testing all names

Engine Oil

Gil’s Garage

Gil Baumgartner
CTCI Authenticity Chairman

Engine oil has always been an interesting topic as well as constantly changing to accommodate modern engine technology.

Hot Rod Magazine covered the subject very well in an article published June 2006 titled “When Good Cams Go Bad”. Comp Cams also has an excellent Tech Bulletin titled Flat Tappet cam shafts and can be reviewed at www.compcams.com.

All modern high tech engines with push rods use roller tappets and overhead-cam engines use either roller or sliding tappets.

“In an ongoing attempt to keep emissions as low as possible, manufactures have been putting tighter and tighter limits on how much phosphorous and zinc can be in the motor oil” Mark Ferner, Quaker State.

Older engines including all early Thunderbirds have flat tappets. “Engines with flat-tappet cams have extremely high pressure loading at the contact point between the lifter crown and cam lobe” (Hot Rod Magazine). In the past conventional motor oil included a generous supply of anti-wear additives, a combination of zinc and phosphorous (ZDDP). Ferner adds, “The zinc reacts with the cam lobe’s iron surface and creates a sacrificial coating strong enough to keep parts separated to reduce the wear.” ZDDP is not required in modern engines and has been reduced in most modern oils because as it flows through the exhaust system on worn engines it has been blamed on degrading oxygen sensors and catalytic converters. “It will only get worst because projected future oil spec revisions will likely reduce ZDDP content even more” Hot Rod Magazine.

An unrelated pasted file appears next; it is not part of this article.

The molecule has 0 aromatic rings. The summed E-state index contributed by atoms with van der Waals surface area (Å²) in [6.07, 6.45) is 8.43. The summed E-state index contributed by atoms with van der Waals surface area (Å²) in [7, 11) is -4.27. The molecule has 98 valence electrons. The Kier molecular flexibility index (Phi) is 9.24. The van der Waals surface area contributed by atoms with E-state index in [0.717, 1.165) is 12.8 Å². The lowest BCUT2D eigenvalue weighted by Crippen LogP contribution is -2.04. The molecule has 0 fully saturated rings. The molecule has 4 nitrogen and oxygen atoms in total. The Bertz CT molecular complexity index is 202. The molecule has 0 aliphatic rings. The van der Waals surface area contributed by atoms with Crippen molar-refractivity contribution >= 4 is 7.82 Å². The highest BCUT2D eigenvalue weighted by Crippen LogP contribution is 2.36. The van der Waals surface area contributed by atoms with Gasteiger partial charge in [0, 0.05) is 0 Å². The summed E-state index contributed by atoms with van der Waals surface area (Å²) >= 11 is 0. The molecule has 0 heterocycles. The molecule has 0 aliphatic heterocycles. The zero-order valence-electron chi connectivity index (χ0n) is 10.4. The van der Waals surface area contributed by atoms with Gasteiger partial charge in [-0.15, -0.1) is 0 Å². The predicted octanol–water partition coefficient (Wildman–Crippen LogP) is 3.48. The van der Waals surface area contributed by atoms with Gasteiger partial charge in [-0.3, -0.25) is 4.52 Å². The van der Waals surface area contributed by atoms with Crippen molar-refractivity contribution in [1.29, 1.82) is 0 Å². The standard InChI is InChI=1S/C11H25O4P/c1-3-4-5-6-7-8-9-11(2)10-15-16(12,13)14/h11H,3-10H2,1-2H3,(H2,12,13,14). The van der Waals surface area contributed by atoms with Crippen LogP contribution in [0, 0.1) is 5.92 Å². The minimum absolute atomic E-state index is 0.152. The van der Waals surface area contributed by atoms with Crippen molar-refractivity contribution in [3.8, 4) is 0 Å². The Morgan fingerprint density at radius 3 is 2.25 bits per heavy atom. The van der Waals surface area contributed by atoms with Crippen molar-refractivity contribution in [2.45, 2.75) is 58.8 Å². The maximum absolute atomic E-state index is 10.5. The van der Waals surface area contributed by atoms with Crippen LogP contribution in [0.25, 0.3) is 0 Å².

OK, What can we do? It is not all gloom and doom for our Thunderbirds. The Hot Rod Magazine article as well as the COMP CAMS Tech Bulletin emphasizes the importance of oil with ZDDP during the camshaft break-in period. Most engine shops can provide the proper oil for camshaft break-in and NAPA and other stores also have camshaft break-in oil.

All engine oil containers have API Service ratings on the exterior of the container. Modern heavy-duty diesel engine oils have lots of ZDDP additives and will be marked “CI-4 or CI-4 Plus” Diesel oils also have additives that pass all gasoline engine performance tests. Some racing oils also have adequate amount of ZDDP. Check the API ratings on the container.

Hot Rod Magazine list the following API designations or brands as having ZDDP content: SM, SJ, SL, SM, Cosworth Racing, Shell Rotella T, Pennzoil 20W-50W Racing and Quaker State Q Racing.

I recommend reviewing (Google) the comments made on line regarding engine oil, the Hot Rod Magazine article and the COMP CAM Service Bulletin.

Click Here for Engine Oil – Part 2 (Engine Oil and ZDDP)
Click Here for Facts and Myths regarding Engine Oil


Return to Gil’s Garage